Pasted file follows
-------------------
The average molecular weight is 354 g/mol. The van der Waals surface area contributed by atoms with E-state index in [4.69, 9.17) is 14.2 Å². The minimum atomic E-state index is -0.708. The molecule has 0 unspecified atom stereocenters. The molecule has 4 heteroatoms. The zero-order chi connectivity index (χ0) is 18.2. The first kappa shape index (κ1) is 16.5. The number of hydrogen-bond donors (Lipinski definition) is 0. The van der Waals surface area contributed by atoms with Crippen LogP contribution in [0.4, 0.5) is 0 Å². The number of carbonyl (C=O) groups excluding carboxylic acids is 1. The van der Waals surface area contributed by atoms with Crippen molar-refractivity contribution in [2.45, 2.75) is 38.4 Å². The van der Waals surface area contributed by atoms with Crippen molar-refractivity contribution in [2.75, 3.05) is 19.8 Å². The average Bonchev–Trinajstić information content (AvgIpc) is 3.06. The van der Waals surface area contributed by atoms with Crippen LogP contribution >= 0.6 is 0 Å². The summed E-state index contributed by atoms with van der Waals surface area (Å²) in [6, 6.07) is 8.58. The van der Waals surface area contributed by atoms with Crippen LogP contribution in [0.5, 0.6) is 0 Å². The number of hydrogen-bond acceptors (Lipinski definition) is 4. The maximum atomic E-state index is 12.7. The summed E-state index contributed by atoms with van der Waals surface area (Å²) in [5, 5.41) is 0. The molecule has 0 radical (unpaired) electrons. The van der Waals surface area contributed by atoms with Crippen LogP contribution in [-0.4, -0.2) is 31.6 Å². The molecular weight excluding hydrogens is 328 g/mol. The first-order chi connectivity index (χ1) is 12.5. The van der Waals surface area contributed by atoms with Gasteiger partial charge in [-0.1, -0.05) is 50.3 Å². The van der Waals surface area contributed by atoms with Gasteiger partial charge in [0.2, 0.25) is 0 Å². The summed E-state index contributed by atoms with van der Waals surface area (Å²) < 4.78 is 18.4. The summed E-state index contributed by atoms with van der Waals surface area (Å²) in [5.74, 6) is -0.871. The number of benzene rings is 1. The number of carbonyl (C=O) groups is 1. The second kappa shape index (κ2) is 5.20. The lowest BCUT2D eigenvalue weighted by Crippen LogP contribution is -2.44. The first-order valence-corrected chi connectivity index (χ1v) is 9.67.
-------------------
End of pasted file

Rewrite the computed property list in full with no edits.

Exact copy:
The average molecular weight is 354 g/mol. The van der Waals surface area contributed by atoms with E-state index in [4.69, 9.17) is 14.2 Å². The minimum atomic E-state index is -0.708. The molecule has 0 unspecified atom stereocenters. The molecule has 4 heteroatoms. The zero-order chi connectivity index (χ0) is 18.2. The first kappa shape index (κ1) is 16.5. The number of hydrogen-bond donors (Lipinski definition) is 0. The van der Waals surface area contributed by atoms with Crippen LogP contribution in [0.4, 0.5) is 0 Å². The number of carbonyl (C=O) groups excluding carboxylic acids is 1. The van der Waals surface area contributed by atoms with Crippen molar-refractivity contribution in [2.45, 2.75) is 38.4 Å². The van der Waals surface area contributed by atoms with Crippen molar-refractivity contribution in [2.75, 3.05) is 19.8 Å². The average Bonchev–Trinajstić information content (AvgIpc) is 3.06. The van der Waals surface area contributed by atoms with Crippen LogP contribution >= 0.6 is 0 Å². The summed E-state index contributed by atoms with van der Waals surface area (Å²) in [6, 6.07) is 8.58. The van der Waals surface area contributed by atoms with Crippen LogP contribution in [0.5, 0.6) is 0 Å². The number of hydrogen-bond acceptors (Lipinski definition) is 4. The maximum atomic E-state index is 12.7. The summed E-state index contributed by atoms with van der Waals surface area (Å²) in [5, 5.41) is 0. The molecule has 0 radical (unpaired) electrons. The van der Waals surface area contributed by atoms with Crippen LogP contribution in [-0.4, -0.2) is 31.6 Å². The molecular weight excluding hydrogens is 328 g/mol. The first-order chi connectivity index (χ1) is 12.5. The van der Waals surface area contributed by atoms with Gasteiger partial charge in [-0.1, -0.05) is 50.3 Å². The van der Waals surface area contributed by atoms with Gasteiger partial charge in [0.2, 0.25) is 0 Å². The summed E-state index contributed by atoms with van der Waals surface area (Å²) < 4.78 is 18.4. The summed E-state index contributed by atoms with van der Waals surface area (Å²) in [5.74, 6) is -0.871. The number of benzene rings is 1. The number of carbonyl (C=O) groups is 1. The second kappa shape index (κ2) is 5.20. The lowest BCUT2D eigenvalue weighted by Crippen LogP contribution is -2.44. The first-order valence-corrected chi connectivity index (χ1v) is 9.67.